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Defensive breakdown

Coordinator Gregg Williams talks about several topics

Following the Wednesday morning practice, Saints defensive coordinator Gregg Williams met with the media to discuss the progress of 2009 draft picks Stanley Arnoux and Chip Vaughn as well as discuss some of his coaching philosophies. Below is a transcript of the session.


Can you discuss the progress of Stanley Arnoux?

"That position group is the only group that doesn't have a true rookie. Because he didn't play last year, he suffers the most because he's the youngest guy out there. He's really having a really good camp. We're anxious to see him in preseason games. We're anxious to let him play because we really, really like him. He had a redshirt year last year. He just happens to be the youngest one on the block, so he gets the worst of it. The biggest part of it is I have to see if he can block it out. I'm adding external stress that he's going to have on game day. That's what practice is for. On game day I back off, but during practice we try to put as much organized chaos on these guys as we can so that they can learn to focus. Especially being two years removed from competition he has to block it out. I really like what I've seen so far. He's having a good camp."

Can you talk about the progress of Chip Vaughn?

"It's the same thing. He had a redshirt year last year. He's light years ahead of where he was last year. What will be the telling point with both of those guys will be special teams. We'll find a place to play those guys on defense if they can make the 53 on special teams. That's what all young guys have to understand, especially with undrafted free agents. You have to play on special teams and then we'll find a place for you."

What's the difference in familiarity with this defense this year as opposed to last?

"It's light years. You truly don't know a person until you go through the ups and downs and stresses of a season. They don't know me and I don't know them, so it really is light years. There's a trust factor. I've talked to these guys all the time. What is trust? Is it 85 percent, fifty percent? No, the word trust is 100 percent and when I start trusting people they can start trusting the routine of what I'm going to be like and what we expect. It's light years ahead of where we were last year. I'm really able to evaluate more than just athletic ability right now, because I'm not looking at that. I know what it is."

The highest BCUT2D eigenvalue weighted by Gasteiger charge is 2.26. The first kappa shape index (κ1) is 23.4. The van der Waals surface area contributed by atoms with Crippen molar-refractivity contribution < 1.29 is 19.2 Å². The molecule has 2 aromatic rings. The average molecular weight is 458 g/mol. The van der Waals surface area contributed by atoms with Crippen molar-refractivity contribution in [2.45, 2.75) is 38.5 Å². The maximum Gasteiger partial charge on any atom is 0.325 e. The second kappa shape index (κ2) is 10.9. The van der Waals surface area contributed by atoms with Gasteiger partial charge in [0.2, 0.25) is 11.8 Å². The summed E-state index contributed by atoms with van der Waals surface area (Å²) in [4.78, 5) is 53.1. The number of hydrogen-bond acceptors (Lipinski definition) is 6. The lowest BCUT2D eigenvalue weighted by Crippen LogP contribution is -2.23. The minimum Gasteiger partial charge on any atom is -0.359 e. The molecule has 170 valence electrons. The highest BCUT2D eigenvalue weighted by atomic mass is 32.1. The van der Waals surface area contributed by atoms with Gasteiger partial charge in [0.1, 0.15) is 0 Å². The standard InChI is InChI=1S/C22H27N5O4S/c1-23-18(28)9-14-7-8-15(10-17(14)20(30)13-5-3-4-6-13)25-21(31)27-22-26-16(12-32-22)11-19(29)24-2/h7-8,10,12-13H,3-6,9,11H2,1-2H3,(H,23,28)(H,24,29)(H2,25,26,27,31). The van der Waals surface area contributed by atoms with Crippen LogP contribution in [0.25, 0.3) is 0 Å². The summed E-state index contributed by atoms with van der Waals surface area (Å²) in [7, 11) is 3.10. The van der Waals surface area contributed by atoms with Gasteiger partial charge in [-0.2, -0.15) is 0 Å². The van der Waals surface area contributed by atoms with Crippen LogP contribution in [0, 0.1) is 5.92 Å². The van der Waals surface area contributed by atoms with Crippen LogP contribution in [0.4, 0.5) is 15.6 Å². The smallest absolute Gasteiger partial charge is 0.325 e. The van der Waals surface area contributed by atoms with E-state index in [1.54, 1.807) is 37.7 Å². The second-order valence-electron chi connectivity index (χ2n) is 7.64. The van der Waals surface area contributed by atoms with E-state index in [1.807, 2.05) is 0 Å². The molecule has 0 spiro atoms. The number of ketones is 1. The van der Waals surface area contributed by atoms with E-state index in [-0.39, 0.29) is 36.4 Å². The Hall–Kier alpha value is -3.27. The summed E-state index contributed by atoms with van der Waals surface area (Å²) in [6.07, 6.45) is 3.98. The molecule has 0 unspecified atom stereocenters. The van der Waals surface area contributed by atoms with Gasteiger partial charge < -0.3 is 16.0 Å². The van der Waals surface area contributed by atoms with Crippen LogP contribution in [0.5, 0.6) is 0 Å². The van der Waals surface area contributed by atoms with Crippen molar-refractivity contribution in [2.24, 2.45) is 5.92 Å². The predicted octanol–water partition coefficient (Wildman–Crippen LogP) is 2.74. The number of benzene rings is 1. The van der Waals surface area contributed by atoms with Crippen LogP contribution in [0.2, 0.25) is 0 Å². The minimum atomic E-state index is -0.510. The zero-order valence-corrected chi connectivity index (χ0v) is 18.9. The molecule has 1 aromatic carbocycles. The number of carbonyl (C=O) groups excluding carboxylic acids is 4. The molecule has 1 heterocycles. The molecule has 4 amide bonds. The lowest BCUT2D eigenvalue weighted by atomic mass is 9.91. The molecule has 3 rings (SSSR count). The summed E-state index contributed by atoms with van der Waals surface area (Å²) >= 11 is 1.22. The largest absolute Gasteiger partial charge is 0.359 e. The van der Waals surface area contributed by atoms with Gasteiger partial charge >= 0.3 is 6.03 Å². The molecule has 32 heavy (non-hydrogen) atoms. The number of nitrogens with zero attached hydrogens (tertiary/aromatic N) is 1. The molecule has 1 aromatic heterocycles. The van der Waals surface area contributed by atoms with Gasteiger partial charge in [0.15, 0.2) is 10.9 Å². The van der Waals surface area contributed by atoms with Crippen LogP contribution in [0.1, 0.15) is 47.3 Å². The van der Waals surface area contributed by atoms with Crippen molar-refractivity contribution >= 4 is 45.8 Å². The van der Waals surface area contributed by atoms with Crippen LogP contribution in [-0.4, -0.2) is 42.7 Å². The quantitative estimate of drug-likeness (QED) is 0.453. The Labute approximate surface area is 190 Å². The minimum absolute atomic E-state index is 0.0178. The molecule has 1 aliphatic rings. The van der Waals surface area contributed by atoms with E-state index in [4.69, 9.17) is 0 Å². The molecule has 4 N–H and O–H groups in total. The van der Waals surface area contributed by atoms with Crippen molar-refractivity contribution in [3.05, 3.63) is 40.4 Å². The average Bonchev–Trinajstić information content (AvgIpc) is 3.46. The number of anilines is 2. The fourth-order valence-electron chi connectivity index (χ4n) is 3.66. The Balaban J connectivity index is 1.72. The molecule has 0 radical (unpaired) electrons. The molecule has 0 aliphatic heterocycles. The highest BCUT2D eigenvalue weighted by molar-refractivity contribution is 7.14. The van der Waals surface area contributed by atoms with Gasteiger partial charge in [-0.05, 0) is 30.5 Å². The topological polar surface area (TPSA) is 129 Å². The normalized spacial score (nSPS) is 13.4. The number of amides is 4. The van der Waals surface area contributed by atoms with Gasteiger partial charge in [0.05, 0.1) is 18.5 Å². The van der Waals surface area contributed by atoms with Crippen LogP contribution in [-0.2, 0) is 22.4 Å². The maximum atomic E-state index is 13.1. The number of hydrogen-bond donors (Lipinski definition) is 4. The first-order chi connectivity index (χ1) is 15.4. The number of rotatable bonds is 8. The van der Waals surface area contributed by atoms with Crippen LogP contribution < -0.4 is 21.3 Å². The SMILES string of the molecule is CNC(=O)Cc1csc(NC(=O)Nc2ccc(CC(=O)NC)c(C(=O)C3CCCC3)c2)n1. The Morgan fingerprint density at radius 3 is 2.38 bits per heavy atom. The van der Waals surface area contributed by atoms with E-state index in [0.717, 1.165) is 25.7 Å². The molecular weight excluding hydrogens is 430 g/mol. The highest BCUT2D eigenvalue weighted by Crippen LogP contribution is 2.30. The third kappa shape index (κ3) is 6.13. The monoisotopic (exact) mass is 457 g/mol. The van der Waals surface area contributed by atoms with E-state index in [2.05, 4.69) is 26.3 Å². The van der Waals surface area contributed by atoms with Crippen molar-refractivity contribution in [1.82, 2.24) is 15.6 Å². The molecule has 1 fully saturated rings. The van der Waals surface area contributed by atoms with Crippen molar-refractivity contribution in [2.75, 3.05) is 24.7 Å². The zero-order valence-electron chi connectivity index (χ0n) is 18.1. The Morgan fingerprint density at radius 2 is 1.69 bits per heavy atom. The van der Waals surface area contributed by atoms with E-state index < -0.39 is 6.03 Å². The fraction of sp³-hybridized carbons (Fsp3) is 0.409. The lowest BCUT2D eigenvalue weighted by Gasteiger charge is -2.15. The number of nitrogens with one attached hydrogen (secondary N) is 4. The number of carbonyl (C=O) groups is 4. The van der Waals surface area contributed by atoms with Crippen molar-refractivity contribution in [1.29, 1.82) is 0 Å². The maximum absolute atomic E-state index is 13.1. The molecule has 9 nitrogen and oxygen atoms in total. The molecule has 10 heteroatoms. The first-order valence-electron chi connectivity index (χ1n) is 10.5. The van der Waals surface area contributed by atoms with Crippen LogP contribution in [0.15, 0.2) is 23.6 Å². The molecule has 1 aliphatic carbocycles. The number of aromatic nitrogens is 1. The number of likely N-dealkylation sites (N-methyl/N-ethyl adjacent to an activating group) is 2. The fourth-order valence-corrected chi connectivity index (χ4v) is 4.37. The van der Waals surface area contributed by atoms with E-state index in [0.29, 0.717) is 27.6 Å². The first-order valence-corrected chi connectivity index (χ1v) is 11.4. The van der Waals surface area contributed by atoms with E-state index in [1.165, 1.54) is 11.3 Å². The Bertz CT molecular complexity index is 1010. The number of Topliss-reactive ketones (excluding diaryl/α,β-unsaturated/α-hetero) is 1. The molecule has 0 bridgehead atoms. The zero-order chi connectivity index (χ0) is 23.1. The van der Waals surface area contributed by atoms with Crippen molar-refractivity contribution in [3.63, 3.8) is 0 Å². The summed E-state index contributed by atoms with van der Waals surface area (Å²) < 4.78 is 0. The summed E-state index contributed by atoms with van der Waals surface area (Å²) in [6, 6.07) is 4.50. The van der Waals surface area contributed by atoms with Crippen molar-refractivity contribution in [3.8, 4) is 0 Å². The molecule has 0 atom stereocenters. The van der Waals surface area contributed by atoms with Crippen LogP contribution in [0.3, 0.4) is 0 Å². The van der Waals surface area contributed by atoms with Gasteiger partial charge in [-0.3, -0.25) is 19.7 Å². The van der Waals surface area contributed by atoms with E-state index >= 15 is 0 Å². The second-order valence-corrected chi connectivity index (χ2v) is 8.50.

We know what a premium you put on takeaways. There have been some dropped interceptions in practice the past couple days. How do you deal with those?

"We actually document those and we call those MOBPs and those are missed opportunities for big plays. It goes down and as a pass breakup which is a positive point and it does down as a missed opportunity which is a negative point. It's kind of a wash of a play, because we're looking to make those plays. (We emphasize) to slow your heartbeat down and make the play and I go back to the Super Bowl. That was a calculated play we know we were going to get when Tracy Porter picked that ball off, but realize he slowed his heartbeat down and gave himself an opportunity to catch it. How many times have you seen a guy out there as a defensive back, drop a catchable ball? That's a slow your heartbeat down situation. You put yourself in that position over and over again. We're very critical of those things, know the next time they're going to make the play and don't let that slide."

Some guys have told me you never want mistakes out there, but if you do, do you stress to keep it fast?

"I can live with a fast, wrong mistake, but what I can't live is with an overanalyzing small mistake. All my life I've been trying to speed up decisions, make people tougher, make people nastier and make people more physical. If you're playing that way, that's what they hired us to do. If you do that in practice, we can correct that fast, wrong, tough decision in practice. When high schools analyze their film, most are from game week to game week. In colleges, you see from halftime to halftime. In the pros, you better be able to do it from play to play and to change it from play to play, otherwise you're going to get hit on a weakness that you showed to somebody on the last play. That's why we practice so hard and so fast, is to analyze that hard and fast mistake and decision we can correct by Sunday."

Is it a goal for you to be a head coach?

"Usually head coaching opportunities come because there's something wrong there. I don't care if they resurrected Vince Lombardi. He probably won't change it either. What I'll do from now on is analyze it with the four W's. What am I doing? Where is it at? Who's it with? And I will not discount who's it with ever again. Then, the ability to win. Some people aren't truly committed to win. I happen to be in a place right now that's very committed to winning. That means a lot to me. I'm enjoying coaching. I'm enjoying being with the players and coaches, so it's not one of those things where I have to be a head coach now."

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